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Aspects of the Novel (English Edition) von [Forster, E. M.]
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Aspects of the Novel (English Edition) Kindle Edition

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There are all kinds of books out there purporting to explain that odd phenomenon the novel. Sometimes it's hard to know whom they're are for, exactly. Enthusiastic readers? Fellow academics? Would-be writers? Aspects of the Novel, E.M. Forster's 1927 treatise on the "fictitious prose work over 50,000 words" is, it turns out, for anyone with the faintest interest in how fiction is made. Open at random, and find your attention utterly sandbagged.

Forster's book is not really a book at all; rather, it's a collection of lectures delivered at Cambridge University on subjects as parboiled as "People," "The Plot," and "The Story." It has an unpretentious verbal immediacy thanks to its spoken origin and is written in the key of Aplogetic Mumble: "Those who dislike Dickens have an excellent case. He ought to be bad." Such gentle provocations litter these pages. How can you not read on? Forster's critical writing is so ridiculously plainspoken, so happily commonsensical, that we often forget to be intimidated by the rhetorical landscapes he so ably leads us through. As he himself points out in the introductory note, "Since the novel is itself often colloquial it may possibly withhold some of its secrets from the graver and grander streams of criticism, and may reveal them to backwaters and shallows."

And Forster does paddle into some unlikely eddies here. For instance, he seems none too gung ho about love in the novel: "And lastly, love. I am using this celebrated word in its widest and dullest sense. Let me be very dry and brief about sex in the first place." He really means in the first place. Like the narrator of a '50s hygiene film, Forster continues, dry and brief as anything, "Some years after a human being is born, certain changes occur in it..." One feels here the same-sexer having the last laugh, heartily.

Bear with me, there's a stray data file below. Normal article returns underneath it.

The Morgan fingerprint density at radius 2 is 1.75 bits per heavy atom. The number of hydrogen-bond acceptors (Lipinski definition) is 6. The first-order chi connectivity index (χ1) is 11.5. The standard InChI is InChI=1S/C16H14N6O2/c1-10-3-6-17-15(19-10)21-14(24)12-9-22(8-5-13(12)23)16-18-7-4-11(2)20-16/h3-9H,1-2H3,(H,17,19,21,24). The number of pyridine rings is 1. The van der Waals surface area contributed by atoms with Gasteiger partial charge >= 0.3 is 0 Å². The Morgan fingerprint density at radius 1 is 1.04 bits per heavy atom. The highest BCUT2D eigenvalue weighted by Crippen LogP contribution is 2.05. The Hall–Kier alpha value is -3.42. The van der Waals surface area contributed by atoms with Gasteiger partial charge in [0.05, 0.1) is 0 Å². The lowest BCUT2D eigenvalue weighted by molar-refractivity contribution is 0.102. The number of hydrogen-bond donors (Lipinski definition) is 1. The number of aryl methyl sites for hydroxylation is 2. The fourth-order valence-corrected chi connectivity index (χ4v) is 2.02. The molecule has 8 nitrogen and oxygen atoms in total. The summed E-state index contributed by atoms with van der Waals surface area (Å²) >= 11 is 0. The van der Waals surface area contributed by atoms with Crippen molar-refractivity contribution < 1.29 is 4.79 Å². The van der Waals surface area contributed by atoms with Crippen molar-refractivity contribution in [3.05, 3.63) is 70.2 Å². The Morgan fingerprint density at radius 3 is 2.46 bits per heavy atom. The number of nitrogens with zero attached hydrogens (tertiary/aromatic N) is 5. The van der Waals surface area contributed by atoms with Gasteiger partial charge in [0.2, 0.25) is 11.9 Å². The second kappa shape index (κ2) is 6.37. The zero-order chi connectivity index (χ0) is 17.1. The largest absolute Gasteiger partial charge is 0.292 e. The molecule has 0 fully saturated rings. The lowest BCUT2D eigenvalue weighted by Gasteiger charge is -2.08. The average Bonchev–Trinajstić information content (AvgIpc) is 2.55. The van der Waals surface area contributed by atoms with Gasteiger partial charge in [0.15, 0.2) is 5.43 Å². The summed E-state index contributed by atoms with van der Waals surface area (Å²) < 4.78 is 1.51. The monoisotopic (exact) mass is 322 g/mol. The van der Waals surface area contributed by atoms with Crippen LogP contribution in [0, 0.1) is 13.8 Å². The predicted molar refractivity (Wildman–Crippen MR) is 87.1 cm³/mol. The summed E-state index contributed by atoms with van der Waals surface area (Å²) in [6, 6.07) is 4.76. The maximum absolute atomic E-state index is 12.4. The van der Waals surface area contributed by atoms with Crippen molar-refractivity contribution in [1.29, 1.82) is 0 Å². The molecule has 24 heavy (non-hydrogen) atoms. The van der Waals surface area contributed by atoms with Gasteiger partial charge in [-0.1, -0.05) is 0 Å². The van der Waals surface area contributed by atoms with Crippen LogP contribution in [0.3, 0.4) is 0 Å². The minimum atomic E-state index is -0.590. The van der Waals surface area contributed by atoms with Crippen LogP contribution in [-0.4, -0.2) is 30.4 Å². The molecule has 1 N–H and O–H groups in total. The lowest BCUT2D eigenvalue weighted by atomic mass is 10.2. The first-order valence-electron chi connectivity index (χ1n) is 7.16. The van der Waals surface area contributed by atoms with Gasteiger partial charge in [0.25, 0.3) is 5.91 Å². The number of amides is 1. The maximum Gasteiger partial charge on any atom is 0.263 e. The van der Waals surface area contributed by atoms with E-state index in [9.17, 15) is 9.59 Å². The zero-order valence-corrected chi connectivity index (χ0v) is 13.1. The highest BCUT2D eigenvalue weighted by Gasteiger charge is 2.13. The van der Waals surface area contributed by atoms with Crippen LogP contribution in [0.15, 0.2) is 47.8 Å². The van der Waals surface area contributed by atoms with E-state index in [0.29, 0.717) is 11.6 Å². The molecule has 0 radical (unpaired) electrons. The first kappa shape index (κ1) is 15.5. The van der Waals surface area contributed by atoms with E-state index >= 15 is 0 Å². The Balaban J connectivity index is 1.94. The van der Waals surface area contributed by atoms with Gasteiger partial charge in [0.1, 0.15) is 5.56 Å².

Forster's brand of humanism has fallen from fashion in literary studies, yet it endures in fiction itself. Readers still love this author, even if they come to him by way of the multiplex. The durability of his work is, of course, the greatest raison d'être this book could have. It should have been titled How to Write Novels People Will Still Read in a Hundred Years. --Claire Dederer

Amazon.com

There are all kinds of books out there purporting to explain that odd phenomenon the novel. Sometimes it's hard to know whom they're are for, exactly. Enthusiastic readers? Fellow academics? Would-be writers? Aspects of the Novel, E.M. Forster's 1927 treatise on the "fictitious prose work over 50,000 words" is, it turns out, for anyone with the faintest interest in how fiction is made. Open at random, and find your attention utterly sandbagged.

Forster's book is not really a book at all; rather, it's a collection of lectures delivered at Cambridge University on subjects as parboiled as "People," "The Plot," and "The Story." It has an unpretentious verbal immediacy thanks to its spoken origin and is written in the key of Aplogetic Mumble: "Those who dislike Dickens have an excellent case. He ought to be bad." Such gentle provocations litter these pages. How can you not read on? Forster's critical writing is so ridiculously plainspoken, so happily commonsensical, that we often forget to be intimidated by the rhetorical landscapes he so ably leads us through. As he himself points out in the introductory note, "Since the novel is itself often colloquial it may possibly withhold some of its secrets from the graver and grander streams of criticism, and may reveal them to backwaters and shallows."

And Forster does paddle into some unlikely eddies here. For instance, he seems none too gung ho about love in the novel: "And lastly, love. I am using this celebrated word in its widest and dullest sense. Let me be very dry and brief about sex in the first place." He really means in the first place. Like the narrator of a '50s hygiene film, Forster continues, dry and brief as anything, "Some years after a human being is born, certain changes occur in it..." One feels here the same-sexer having the last laugh, heartily.